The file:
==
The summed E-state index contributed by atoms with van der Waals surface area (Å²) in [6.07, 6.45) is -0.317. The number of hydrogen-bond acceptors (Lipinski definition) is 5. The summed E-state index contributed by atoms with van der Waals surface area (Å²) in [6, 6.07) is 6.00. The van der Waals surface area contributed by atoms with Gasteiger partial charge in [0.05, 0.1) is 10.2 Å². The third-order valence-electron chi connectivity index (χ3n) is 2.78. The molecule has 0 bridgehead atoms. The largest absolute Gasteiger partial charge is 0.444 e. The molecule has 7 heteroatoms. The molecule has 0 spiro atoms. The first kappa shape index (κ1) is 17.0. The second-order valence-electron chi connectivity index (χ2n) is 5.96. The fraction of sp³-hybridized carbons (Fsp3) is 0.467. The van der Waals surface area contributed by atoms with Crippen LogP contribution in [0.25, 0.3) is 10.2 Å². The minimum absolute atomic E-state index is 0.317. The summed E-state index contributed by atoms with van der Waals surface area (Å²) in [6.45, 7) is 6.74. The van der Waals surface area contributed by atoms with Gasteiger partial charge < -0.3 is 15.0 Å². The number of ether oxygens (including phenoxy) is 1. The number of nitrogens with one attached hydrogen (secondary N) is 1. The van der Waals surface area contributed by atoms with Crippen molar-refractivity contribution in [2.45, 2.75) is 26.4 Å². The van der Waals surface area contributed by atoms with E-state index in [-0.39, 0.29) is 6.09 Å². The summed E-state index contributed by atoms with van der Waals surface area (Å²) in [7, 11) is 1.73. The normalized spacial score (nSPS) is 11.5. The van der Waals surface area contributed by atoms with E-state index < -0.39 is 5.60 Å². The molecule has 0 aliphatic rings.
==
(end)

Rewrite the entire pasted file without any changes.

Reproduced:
The summed E-state index contributed by atoms with van der Waals surface area (Å²) in [6.07, 6.45) is -0.317. The number of hydrogen-bond acceptors (Lipinski definition) is 5. The summed E-state index contributed by atoms with van der Waals surface area (Å²) in [6, 6.07) is 6.00. The van der Waals surface area contributed by atoms with Gasteiger partial charge in [0.05, 0.1) is 10.2 Å². The third-order valence-electron chi connectivity index (χ3n) is 2.78. The molecule has 0 bridgehead atoms. The largest absolute Gasteiger partial charge is 0.444 e. The molecule has 7 heteroatoms. The molecule has 0 spiro atoms. The first kappa shape index (κ1) is 17.0. The second-order valence-electron chi connectivity index (χ2n) is 5.96. The fraction of sp³-hybridized carbons (Fsp3) is 0.467. The van der Waals surface area contributed by atoms with Crippen LogP contribution in [0.25, 0.3) is 10.2 Å². The minimum absolute atomic E-state index is 0.317. The summed E-state index contributed by atoms with van der Waals surface area (Å²) in [6.45, 7) is 6.74. The van der Waals surface area contributed by atoms with Gasteiger partial charge < -0.3 is 15.0 Å². The number of ether oxygens (including phenoxy) is 1. The number of nitrogens with one attached hydrogen (secondary N) is 1. The van der Waals surface area contributed by atoms with Crippen molar-refractivity contribution in [2.45, 2.75) is 26.4 Å². The van der Waals surface area contributed by atoms with E-state index in [-0.39, 0.29) is 6.09 Å². The summed E-state index contributed by atoms with van der Waals surface area (Å²) in [7, 11) is 1.73. The normalized spacial score (nSPS) is 11.5. The van der Waals surface area contributed by atoms with E-state index < -0.39 is 5.60 Å². The molecule has 0 aliphatic rings.